• Stinging Nettle: natural aromatase inhibitor that also reduces SHBG, thus increasing free testosterone
  • Ginger: increases LH production & cholesterol in the testes
  • EGCG: inhibits myostatin which can increase lean muscle
  • DHEA: steroid hormone precursor boosts testosterone, stacks nicely with pregnenolone and Tongkat, must be combined with some form of aromatase inhibitor
  • Horny Goat Weed: modulates estrogen back into balance

What you take may be less important than what you avoid.

Testosterone Enhancers to Avoid

Most testosterone-boosting products are little more than a few vitamins and herbs packaged into a sleek label.

Then they’re marketed heavily as “over-the-counter alternatives to injectable testosterone”. Yet they’re not at all the same.

One common criticism of the supplements (especially herbals) is that their modes of action are “imprecise”. A double-edged sword, depending on the other mechanisms at play.

These supplements require caution before using to improve sex hormones:

  • Zinc
  • Boron
  • DHEA
  • D-Aspartic Acid (DAA)
  • Fadogia

Since the body is an intricate web of systems, mega-dosing individual vitamins or minerals can have detrimental effects. Throwing off these precise ratios can tank your hormones and overall health.

Instead of supplementing zinc or boron, for example, you’re better served to find whole-food-based sources. Either foods, organ meat products, or a trace minerals supplement.

Supplementing DHEA can increase the conversion of testosterone into estrogen if not paired with an aromatase inhibitor. It’s also regulated in certain countries like Canada & the UK.

DAA is indeed effective for increasing T levels. So why does it make this list? It appears to increase testosterone numbers, without conferring the usual benefits of increased levels. Research shows it does not improve muscle or strength gains.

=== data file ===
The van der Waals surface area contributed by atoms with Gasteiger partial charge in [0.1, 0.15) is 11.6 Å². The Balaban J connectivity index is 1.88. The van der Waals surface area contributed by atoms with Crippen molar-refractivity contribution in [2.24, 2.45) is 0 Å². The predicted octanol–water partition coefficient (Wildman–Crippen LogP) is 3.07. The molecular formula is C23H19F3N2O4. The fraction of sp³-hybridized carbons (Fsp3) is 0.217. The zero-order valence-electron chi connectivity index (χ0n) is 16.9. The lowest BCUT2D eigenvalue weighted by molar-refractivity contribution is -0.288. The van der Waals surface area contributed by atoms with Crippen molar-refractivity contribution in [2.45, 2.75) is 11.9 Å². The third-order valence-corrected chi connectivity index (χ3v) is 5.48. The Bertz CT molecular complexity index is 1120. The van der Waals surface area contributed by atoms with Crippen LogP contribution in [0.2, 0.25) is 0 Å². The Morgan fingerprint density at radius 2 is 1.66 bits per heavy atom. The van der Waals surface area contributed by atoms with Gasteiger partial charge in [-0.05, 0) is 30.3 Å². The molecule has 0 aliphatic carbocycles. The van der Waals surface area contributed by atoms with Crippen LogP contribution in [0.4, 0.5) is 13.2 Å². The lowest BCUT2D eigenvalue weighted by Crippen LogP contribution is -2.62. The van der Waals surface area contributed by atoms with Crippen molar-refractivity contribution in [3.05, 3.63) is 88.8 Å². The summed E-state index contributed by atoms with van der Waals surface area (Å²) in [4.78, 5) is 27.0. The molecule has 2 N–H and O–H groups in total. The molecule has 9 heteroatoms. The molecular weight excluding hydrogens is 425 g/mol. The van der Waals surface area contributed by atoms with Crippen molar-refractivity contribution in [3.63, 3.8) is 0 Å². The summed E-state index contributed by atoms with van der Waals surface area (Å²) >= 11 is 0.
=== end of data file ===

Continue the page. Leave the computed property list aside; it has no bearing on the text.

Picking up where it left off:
Fadogia agrestis is an herbal popularized by Dr. Andrew Huberman for its purported testosterone and sexual health benefits. Yet after learning about it, this is one supplement I won’t touch. This deep dive by the Nootropics Depot Science Team nicely explains why it’s sometimes called “the toxic testosterone booster”.

Joe Rogan’s Favorite Testosterone Supplements. Does Tongkat Ali Work? Is Fadogia Agrestis Toxic?

Biohacker’s Testosterone Boosting Supplement Stack

There are countless products on the market.

And even more individual ingredients.

What actually works?

I’ll stack rank my favorite single ingredients in terms of overall health benefit. You can use that to build your own stack. Then I will list a few products that combine multiple.

Best ingredients to naturally increase testosterone:

  1. Cistanche
  2. Vitamin DK
  3. Magnesium + Vitamin B6 (pyridoxine)
  4. Ginseng
  5. Ashwagandha
  6. Stinging Nettle
  7. Fenugreek
  8. DIM
  9. Oyster Extract

These individual ingredients both increase testosterone and improve health. Most people combine multiple.

Then, we have the pre-blended products.

My favorite multi-ingredient testosterone-boosting supplements include:

  • Upgraded Formulas
  • Alpha Lion
  • The Genius Brand

Advanced Testosterone Biohacks

Once you’ve gone through the basic process and amplified your results with targeted nutrition, you can consider the more advanced therapeutics.

These range from fancy biohacks to fringe lifestyle practices.

If I really prioritized maxing my T, I’d consider these: